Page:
The Hound versus The Mountain Credit: hbo

More and more, Jon Snow’s saintliness is becoming as improbable as Daenerys’s brutality. So chivalrous is he that when, in this episode, Daenerys murmured, “Is that all I am to you? Your queen?”, he let her kiss him – rather than replying, “No, you’re also my aunt. As I believe was clearly established three episodes ago. Please stop trying to snog me.”

I suppose I can just about accept that, despite the warnings from Sansa and Varys, Jon would remain loyal to Daenerys. (Writers: See how big a saint this guy is? He’s always loyal. Even to people who don’t deserve it!) But the really baffling one is Tyrion. Why does he dob in Varys, whose analyses of character and motive have been invariably faultless? What reason have we been shown for his unquestioning devotion to Daenerys, beyond the odd, not terribly convincing hint that he fancies her?

I know I’ve said Daenerys’s mutation into a tyrant is hard to believe, so maybe it’s unfair to knock Tyrion for not believing it, either. But he used to have the smartest, shrewdest, most cynical mind in the show. Now, apparently, we’re meant to believe that he’s become a credulous dreamer, purely because he’s got the hots for his boss.

Emilia Clarke as Daenerys Credit: HBO

But then, this was an episode when just about everyone seemed to be acting out of character. Arya, at the last minute chickening out of her pursuit of Cersei (a pursuit that’s lasted a good seven seasons). Euron, pointlessly picking a fight to the death with Jaime when instead he could have pinched Jaime’s boat and rowed off to safety in it. We know Euron’s a leering hothead, but surely this time pragmatism would have prevailed. And what a ludicrous fight it was, as well.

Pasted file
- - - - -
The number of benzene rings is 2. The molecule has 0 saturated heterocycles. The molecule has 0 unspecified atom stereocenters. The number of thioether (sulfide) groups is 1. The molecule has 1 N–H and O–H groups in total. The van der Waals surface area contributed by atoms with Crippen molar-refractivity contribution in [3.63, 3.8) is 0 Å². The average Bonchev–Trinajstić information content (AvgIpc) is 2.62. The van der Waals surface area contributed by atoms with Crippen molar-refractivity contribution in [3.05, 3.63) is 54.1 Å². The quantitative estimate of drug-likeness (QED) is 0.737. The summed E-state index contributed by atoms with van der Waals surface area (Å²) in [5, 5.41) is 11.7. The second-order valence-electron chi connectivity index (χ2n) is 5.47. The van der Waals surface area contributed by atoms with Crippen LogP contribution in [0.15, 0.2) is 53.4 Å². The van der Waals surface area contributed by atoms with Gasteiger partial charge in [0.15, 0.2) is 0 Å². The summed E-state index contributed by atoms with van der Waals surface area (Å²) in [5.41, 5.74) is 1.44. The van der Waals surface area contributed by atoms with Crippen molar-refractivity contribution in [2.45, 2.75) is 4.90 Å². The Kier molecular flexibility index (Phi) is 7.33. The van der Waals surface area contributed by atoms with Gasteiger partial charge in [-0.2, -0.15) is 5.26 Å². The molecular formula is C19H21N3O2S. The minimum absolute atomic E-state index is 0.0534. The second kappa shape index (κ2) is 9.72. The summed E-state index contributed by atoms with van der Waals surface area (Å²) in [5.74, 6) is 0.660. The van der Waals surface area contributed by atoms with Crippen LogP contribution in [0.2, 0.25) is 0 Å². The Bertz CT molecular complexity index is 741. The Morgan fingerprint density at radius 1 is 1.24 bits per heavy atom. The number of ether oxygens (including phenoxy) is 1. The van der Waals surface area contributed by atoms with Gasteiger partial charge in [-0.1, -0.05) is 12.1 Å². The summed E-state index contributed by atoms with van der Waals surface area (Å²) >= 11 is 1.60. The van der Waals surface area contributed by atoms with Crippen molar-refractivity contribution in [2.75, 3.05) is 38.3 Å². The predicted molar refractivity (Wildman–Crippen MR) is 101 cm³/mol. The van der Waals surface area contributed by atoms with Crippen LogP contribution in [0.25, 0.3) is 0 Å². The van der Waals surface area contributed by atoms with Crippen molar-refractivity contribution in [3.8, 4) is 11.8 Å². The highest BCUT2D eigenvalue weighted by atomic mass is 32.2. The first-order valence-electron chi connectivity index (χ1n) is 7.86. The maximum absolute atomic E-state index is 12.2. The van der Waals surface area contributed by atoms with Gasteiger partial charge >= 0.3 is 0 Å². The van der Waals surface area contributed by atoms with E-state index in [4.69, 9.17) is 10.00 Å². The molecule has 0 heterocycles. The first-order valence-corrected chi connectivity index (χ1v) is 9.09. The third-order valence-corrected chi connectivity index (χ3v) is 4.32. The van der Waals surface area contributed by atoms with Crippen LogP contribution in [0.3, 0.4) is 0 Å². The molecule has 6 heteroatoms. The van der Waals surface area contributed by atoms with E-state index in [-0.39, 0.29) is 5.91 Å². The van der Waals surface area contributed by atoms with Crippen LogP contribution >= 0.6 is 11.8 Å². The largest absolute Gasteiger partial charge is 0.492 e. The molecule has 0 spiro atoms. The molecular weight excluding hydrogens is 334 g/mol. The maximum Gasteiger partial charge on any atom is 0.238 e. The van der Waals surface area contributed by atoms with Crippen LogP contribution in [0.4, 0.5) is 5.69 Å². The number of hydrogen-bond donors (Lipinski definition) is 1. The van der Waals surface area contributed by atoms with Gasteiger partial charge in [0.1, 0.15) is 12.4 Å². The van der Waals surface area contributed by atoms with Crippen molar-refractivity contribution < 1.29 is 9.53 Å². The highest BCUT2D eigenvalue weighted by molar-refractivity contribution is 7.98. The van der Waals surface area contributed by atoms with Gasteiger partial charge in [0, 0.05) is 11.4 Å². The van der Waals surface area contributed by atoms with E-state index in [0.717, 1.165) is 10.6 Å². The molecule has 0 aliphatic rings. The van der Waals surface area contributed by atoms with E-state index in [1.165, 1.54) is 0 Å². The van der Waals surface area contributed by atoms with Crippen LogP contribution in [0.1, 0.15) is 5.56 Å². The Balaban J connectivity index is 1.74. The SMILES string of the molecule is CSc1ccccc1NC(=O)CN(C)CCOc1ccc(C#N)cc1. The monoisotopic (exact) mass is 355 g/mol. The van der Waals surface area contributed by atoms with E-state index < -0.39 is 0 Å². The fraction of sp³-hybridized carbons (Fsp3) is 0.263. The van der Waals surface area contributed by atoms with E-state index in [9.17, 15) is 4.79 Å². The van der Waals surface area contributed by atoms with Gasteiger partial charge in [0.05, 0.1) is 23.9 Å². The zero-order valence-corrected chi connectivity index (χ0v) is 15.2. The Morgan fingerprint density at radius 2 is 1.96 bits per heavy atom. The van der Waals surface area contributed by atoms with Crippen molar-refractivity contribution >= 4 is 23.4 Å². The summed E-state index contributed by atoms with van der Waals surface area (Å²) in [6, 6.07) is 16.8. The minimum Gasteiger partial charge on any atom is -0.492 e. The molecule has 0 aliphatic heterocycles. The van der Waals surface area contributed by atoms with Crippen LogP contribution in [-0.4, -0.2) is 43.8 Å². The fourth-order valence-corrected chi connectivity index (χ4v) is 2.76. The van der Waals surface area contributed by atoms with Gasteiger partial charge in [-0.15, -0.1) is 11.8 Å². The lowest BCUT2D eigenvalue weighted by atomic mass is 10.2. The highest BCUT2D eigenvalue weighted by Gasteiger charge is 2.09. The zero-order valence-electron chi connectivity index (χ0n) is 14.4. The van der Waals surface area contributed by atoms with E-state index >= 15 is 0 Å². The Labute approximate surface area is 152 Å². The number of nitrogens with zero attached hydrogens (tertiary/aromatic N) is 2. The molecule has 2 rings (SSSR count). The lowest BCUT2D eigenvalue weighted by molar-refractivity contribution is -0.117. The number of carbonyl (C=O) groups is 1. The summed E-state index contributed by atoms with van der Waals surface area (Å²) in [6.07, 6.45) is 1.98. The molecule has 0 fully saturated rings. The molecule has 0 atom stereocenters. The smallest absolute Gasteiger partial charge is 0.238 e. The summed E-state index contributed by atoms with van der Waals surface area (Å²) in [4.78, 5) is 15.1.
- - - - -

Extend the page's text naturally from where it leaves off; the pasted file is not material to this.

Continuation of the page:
Same as The Hound’s with The Mountain. In both cases, each combatant taking it in turns to land what surely should have been a fatal blow – only to wheeze, stagger once again to his feet, and then take another swing. And so on, and so on, and so on, for minutes on end.

Oh, and speaking of Jaime: what was he playing at? Seriously? This is his reaction, to being told his estranged sister’s hired a hitman to kill him: he leaps on the nearest horse and rushes home to be at her side, cooing that nothing matters more than her eternal love? Come on. We know they’re weird. But there are limits.

Even worse than that, though, was the writers’ treatment of Cersei. What a waste. The show’s most interesting villain, played by its best actor (Lena Headey) – and yet, in this final season, they tossed her just a token handful of lines. Even the manner of her death was disappointing. A one-sided walkover of a battle, then crushed by her collapsing castle. She deserved better: a proper villain’s death, going out in a blaze of hideous, cackling glory, defiant to the last, rather than sobbing meekly in her brother’s arms.

I love Game of Thrones. I so didn’t want it to fall apart like this. Ramin Djawadi’s music, as always, was terrific. The visual effects, too. It all looked spectacular. But spectacle and drama, as this episode unwittingly illustrated, are not one and the same.

Cersei and Jaime say goodbye

So here we are, then. One more episode to go. An episode in which someone will have to take Varys’s advice, and bump off Daenerys before she can do any more damage. Will it be Arya? Tyrion? The sainted Jon Snow?  

And, more importantly: will we still care?

This was my big fear, after The Long Night. Gripping though that episode was, it left the remaining three episodes in grave danger of anticlimax. To compensate, the writers needed to come up with something big. Something outrageous. Something shocking.

They did that, all right. But it hasn’t paid off.